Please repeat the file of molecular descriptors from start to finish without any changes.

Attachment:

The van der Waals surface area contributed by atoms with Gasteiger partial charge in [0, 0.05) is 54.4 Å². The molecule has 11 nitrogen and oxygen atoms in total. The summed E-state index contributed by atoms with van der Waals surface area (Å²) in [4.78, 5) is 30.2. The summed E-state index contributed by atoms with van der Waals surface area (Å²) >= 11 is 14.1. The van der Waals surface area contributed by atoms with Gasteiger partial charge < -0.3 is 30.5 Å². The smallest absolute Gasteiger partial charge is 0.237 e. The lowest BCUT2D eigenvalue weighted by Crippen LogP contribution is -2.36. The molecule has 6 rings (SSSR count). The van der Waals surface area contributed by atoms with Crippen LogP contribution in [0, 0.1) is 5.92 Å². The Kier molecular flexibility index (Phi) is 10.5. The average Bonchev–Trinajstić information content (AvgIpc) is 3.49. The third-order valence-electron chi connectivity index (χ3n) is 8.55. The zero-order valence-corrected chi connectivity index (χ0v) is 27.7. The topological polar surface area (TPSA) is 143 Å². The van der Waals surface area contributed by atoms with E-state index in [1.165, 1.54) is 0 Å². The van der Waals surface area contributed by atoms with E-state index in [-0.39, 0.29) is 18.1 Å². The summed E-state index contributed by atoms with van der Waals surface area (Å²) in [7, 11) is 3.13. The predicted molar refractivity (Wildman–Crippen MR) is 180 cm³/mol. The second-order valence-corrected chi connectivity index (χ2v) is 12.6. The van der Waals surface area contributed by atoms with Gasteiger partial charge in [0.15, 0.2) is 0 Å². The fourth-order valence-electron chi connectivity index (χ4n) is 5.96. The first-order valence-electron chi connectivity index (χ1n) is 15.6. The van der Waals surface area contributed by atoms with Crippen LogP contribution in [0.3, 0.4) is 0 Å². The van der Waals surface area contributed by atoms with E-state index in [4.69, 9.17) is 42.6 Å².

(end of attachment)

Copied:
The van der Waals surface area contributed by atoms with Gasteiger partial charge in [0, 0.05) is 54.4 Å². The molecule has 11 nitrogen and oxygen atoms in total. The summed E-state index contributed by atoms with van der Waals surface area (Å²) in [4.78, 5) is 30.2. The summed E-state index contributed by atoms with van der Waals surface area (Å²) >= 11 is 14.1. The van der Waals surface area contributed by atoms with Gasteiger partial charge < -0.3 is 30.5 Å². The smallest absolute Gasteiger partial charge is 0.237 e. The lowest BCUT2D eigenvalue weighted by Crippen LogP contribution is -2.36. The molecule has 6 rings (SSSR count). The van der Waals surface area contributed by atoms with Crippen LogP contribution in [0, 0.1) is 5.92 Å². The Kier molecular flexibility index (Phi) is 10.5. The average Bonchev–Trinajstić information content (AvgIpc) is 3.49. The third-order valence-electron chi connectivity index (χ3n) is 8.55. The zero-order valence-corrected chi connectivity index (χ0v) is 27.7. The topological polar surface area (TPSA) is 143 Å². The van der Waals surface area contributed by atoms with E-state index in [1.165, 1.54) is 0 Å². The van der Waals surface area contributed by atoms with E-state index in [-0.39, 0.29) is 18.1 Å². The summed E-state index contributed by atoms with van der Waals surface area (Å²) in [7, 11) is 3.13. The predicted molar refractivity (Wildman–Crippen MR) is 180 cm³/mol. The second-order valence-corrected chi connectivity index (χ2v) is 12.6. The van der Waals surface area contributed by atoms with Gasteiger partial charge in [0.15, 0.2) is 0 Å². The fourth-order valence-electron chi connectivity index (χ4n) is 5.96. The first-order valence-electron chi connectivity index (χ1n) is 15.6. The van der Waals surface area contributed by atoms with Crippen LogP contribution in [0.3, 0.4) is 0 Å². The van der Waals surface area contributed by atoms with E-state index in [4.69, 9.17) is 42.6 Å².